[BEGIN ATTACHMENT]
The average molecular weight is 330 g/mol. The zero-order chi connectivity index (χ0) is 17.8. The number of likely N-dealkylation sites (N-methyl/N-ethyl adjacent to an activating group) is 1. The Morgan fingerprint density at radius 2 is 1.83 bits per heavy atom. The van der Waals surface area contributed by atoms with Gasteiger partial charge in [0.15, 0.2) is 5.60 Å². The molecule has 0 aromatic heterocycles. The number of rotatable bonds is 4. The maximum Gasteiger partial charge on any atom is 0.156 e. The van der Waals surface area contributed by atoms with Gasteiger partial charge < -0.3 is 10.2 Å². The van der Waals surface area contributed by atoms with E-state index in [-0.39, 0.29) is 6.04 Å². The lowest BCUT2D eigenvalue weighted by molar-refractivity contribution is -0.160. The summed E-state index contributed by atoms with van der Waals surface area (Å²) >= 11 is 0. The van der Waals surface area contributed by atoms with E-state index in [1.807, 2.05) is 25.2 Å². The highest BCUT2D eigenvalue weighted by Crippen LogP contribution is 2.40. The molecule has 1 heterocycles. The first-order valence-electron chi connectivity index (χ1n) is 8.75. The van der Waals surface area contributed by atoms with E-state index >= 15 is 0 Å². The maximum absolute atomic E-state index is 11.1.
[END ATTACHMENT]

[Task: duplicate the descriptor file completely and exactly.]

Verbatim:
The average molecular weight is 330 g/mol. The zero-order chi connectivity index (χ0) is 17.8. The number of likely N-dealkylation sites (N-methyl/N-ethyl adjacent to an activating group) is 1. The Morgan fingerprint density at radius 2 is 1.83 bits per heavy atom. The van der Waals surface area contributed by atoms with Gasteiger partial charge in [0.15, 0.2) is 5.60 Å². The molecule has 0 aromatic heterocycles. The number of rotatable bonds is 4. The maximum Gasteiger partial charge on any atom is 0.156 e. The van der Waals surface area contributed by atoms with Gasteiger partial charge < -0.3 is 10.2 Å². The van der Waals surface area contributed by atoms with E-state index in [-0.39, 0.29) is 6.04 Å². The lowest BCUT2D eigenvalue weighted by molar-refractivity contribution is -0.160. The summed E-state index contributed by atoms with van der Waals surface area (Å²) >= 11 is 0. The van der Waals surface area contributed by atoms with E-state index in [1.807, 2.05) is 25.2 Å². The highest BCUT2D eigenvalue weighted by Crippen LogP contribution is 2.40. The molecule has 1 heterocycles. The first-order valence-electron chi connectivity index (χ1n) is 8.75. The van der Waals surface area contributed by atoms with E-state index >= 15 is 0 Å². The maximum absolute atomic E-state index is 11.1.